The 2016 U.S. presidential campaign has been unusually focused on Mexico. This is in large part due to Republican nominee Donald Trump’s proposal to build a wall between Mexico and the United States and deport millions of undocumented immigrants. In one particularly controversial campaign intervention, the Republican nominee suggested that U.S. District Court Judge Gonzalo Curiel as a “Mexican” would be unable to impartially judge a legal case involving one of the candidate’s business ventures. Judge Curiel was, in fact, born in Indiana to naturalized U.S. citizens from Mexico.
Author's photo of the Mexico pavilion
That the nationality of Curiel became a flashpoint for controversy during the 2016 presidential campaign speaks to a longer battle fought by people with Mexican heritage in the United States. During the 1960s and 1970s, Mexican American political movements arose with diverse focuses such as labor rights, community activism, gender equality, and LGBT rights. A shared characteristic of these movements was a rejection of de-emphasizing Mexican heritage as a route to acceptance and assimilation into U.S. society. Instead, Mexican American activists, artists, and intellectuals proposed a critical and selective reading and appropriation of Mexican history and culture as a tool of cultural, political, and economic empowerment.
As I discuss in a recent article for Latin American Research Review, a perhaps surprising artifact of this movement to reinterpret Mexican heritage in the United States is the Mexico pavilion at the Epcot theme park at the Walt Disney World Resort in Orlando, Florida.
Opening in 1982 as EPCOT Center, the theme park was styled as a permanent World’s Fair. One section, called Future World, featured pavilions celebrating industry, science, and technology. The other section, World Showcase, featured pavilions gathered around a giant lagoon representing nine different countries.
The design of the World Showcase national pavilions was most directly guided by the logic of tourism. Each country was represented through a pastiche of architecture, costumes, food, music, products, and brands that would be familiar to EPCOT Center visitors as authentically distinctive to each country. Mexico was the only Latin American country represented and the Mexico pavilion obeyed a similar logic of recognizable authenticity.
The bulk of the pavilion (see video footage of the pavilion) was housed inside a structure that blended design elements from pre-Columbian Mesoamerican cultures. Visitors entered through the base of a pyramid and passed through an interior museum of pre-Columbian artifacts. Next, visitors encountered an indoor recreation of a Spanish colonial town plaza at night modeled on the historic silver mining town and tourist destination of Taxco. Scattered around the plaza were stalls selling Mexican handicrafts and branded products such as José Cuervo tequila. At the end of the plaza was an outpost of Mexico City’s historic San Angel Inn restaurant overlooking an indoor river and a Mayan pyramid framed by a diorama of smoldering volcanoes and tropical jungles.
The pavilion’s main attraction was the El Rio del Tiempo boat ride. This ride began with visitors floating through pre-Columbian structures that incorporated screens showing dancers acting out scenes displaying Aztec and Mayan culture and knowledge. Guests next floated through sets designed to resemble a Spanish colonial village in central Mexico populated by doll-like figures. Figures were presented in charro suits, battering a piñata, or playing a marimba alongside skeleton musicians of the Día de los Muertos. Visitors then drifted through sets and footage depicting Mexican beach resorts and vendors hawking souvenirs as a song played welcoming them to “friendly Mexico.” This journey ended in Mexico City, with fiber optic fireworks exploding overhead as visitors floated past a mural of the modern skyscrapers and Paseo de la Reforma boulevard of Mexico City.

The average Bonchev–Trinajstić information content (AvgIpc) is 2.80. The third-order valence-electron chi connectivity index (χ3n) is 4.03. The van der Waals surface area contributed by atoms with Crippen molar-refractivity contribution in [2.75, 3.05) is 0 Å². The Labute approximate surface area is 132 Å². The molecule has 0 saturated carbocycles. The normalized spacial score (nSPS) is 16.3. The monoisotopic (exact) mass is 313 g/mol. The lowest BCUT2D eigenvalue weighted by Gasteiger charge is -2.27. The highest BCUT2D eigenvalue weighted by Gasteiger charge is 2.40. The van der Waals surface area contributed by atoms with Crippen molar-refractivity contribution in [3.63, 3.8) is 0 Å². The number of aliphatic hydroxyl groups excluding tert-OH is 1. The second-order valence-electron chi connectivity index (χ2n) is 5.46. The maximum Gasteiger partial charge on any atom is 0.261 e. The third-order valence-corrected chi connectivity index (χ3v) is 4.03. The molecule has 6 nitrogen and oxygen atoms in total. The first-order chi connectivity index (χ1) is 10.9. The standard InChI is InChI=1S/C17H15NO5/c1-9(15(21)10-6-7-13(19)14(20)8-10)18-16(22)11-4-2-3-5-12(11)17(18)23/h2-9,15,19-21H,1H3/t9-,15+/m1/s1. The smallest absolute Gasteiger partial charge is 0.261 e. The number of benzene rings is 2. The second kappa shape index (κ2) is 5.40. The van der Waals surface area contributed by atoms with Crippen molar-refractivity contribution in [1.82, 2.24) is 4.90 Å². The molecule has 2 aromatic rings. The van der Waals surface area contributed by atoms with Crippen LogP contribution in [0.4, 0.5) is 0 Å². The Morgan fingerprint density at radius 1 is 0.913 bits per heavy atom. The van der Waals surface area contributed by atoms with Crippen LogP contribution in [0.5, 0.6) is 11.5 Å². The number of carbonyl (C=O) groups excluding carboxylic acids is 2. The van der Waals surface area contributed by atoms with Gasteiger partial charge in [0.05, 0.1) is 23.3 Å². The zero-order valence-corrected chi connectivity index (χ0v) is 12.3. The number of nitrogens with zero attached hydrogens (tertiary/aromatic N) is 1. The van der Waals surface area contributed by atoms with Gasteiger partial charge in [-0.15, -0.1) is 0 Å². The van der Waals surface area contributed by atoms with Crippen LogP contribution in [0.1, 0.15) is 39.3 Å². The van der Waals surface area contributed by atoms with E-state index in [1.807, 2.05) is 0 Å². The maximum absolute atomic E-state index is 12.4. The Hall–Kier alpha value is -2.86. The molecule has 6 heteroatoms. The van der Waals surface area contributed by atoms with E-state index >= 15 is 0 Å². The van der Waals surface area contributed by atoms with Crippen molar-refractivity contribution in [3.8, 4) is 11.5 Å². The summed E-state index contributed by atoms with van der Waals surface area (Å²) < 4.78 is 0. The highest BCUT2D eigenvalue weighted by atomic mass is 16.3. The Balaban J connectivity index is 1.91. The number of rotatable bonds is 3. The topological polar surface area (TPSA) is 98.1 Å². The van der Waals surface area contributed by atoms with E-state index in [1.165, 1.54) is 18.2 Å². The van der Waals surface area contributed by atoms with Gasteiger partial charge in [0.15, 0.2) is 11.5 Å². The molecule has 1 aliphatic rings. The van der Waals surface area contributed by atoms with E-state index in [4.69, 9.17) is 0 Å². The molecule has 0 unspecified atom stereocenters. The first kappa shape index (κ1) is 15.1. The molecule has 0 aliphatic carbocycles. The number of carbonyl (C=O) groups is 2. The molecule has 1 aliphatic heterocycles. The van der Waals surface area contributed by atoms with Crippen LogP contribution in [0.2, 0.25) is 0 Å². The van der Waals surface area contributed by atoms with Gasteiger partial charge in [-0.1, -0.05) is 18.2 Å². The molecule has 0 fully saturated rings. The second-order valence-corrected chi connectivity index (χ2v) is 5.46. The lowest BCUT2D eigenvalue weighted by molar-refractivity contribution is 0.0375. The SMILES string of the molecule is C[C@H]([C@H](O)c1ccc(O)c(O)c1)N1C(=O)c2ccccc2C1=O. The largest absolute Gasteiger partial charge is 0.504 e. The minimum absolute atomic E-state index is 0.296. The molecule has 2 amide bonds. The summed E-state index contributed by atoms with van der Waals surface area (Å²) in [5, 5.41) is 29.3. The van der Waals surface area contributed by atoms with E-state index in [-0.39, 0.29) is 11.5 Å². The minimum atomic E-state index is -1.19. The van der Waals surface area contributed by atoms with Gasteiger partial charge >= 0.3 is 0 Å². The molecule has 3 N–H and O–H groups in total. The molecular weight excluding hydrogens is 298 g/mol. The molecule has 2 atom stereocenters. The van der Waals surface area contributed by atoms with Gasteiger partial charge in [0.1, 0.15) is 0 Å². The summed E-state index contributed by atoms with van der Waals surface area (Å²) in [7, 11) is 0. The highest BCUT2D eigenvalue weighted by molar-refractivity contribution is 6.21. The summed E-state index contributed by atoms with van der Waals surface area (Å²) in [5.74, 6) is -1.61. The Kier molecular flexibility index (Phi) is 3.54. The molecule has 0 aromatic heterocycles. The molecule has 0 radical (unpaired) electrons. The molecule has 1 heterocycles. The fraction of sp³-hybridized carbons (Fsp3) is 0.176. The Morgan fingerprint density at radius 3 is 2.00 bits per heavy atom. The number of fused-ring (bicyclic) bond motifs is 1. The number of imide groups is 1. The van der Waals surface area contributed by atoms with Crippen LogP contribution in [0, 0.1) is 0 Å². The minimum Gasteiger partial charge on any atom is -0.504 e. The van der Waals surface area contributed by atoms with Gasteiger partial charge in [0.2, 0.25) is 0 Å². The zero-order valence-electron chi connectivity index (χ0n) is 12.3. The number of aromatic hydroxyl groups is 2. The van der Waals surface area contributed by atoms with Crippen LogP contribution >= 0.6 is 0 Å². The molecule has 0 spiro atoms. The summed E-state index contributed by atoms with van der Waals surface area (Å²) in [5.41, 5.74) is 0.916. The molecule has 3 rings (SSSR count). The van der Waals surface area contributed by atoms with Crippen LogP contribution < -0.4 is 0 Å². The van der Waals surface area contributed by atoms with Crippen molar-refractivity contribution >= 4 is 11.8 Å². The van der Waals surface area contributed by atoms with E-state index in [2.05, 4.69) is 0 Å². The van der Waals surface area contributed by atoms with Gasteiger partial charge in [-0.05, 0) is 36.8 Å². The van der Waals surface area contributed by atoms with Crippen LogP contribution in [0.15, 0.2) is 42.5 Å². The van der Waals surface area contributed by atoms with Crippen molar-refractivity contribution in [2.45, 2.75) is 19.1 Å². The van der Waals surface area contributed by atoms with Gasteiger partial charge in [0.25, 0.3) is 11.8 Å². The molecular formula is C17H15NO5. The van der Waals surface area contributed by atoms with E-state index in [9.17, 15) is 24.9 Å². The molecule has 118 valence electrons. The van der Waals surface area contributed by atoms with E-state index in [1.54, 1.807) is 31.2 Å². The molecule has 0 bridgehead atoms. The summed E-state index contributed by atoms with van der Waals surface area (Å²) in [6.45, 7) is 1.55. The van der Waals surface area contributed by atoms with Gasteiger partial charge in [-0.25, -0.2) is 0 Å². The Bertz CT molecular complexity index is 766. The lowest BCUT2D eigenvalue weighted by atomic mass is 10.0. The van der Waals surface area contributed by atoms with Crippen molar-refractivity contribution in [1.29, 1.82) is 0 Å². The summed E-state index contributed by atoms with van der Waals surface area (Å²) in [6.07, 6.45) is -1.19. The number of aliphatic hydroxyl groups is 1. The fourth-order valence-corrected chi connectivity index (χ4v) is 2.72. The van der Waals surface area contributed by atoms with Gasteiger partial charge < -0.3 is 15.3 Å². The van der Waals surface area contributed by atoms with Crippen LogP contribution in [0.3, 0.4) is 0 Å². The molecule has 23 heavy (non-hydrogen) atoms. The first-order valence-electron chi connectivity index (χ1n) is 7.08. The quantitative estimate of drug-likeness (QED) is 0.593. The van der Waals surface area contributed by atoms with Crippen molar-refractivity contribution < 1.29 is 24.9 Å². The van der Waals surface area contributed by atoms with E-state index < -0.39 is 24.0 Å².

As well as being the only pavilion to feature a ride, the Mexico pavilion was unique within World Showcase in that Disney sought people connected to the country represented to participate in its design. Disney committed to building a Mexico pavilion despite being able to secure support from the Mexican government. However, concerned at feedback from the Mexican Ambassador to the U.S. and Mexican exchange students that initial concepts did not accurately represent Mexico, the company’s theme park designers sought Mexican cultural expertise for the pavilion. For this expertise they went not to Mexico, however, but to East Los Angeles
Disney theme park designer X. Atencio approached artist Eddie Martinez in 1976 to develop and then oversee the creation of the pavilion’s ride. Atencio also hired layout artist Ray Aragon to work on the ride, principally in costume and set design. Martinez was born in Los Angeles to Mexican parents and Aragon was born to a Mexican father in Boyle Heights, Los Angeles.
Eddie Martinez working on a model of the El Rio del Tiempo ride
Both Martinez and Atencio were also notably associated with the pioneering Goez Art Studios and Gallery that during the 1970s helped establish East LA as a center of Mexican American cultural production. The creation and subsequent promotion of the Mexico pavilion drew a direct line between the authenticity of its representation of Mexico and its connection the cultural scene of East LA. In this way, the Mexico pavilion was representative of a blurring of cultural and geographic boundaries that was occurring as part of the Mexican American movement during the pavilion’s design and construction.
Founded by brothers Joe and Johnny González and artist David Botello, Goez was located on East First Street in East LA between 1969 and 1981. Goez functioned as an art studio, gallery, dealership, clearinghouse for muralists, import business, fine arts restoration studio, and cultural center. Goez’s founders further conceived of the gallery as a collaborative space for local artists and developed strategies to assist, educate, and empower the local Mexican American community. One such initiative was the East Los Angeles School of Mexican American Fine Arts (TELASOMAFA) that provided studio art classes, workshops for youth, and apprenticeships. Martinez served as the school’s one ongoing teacher alongside two guest teachers.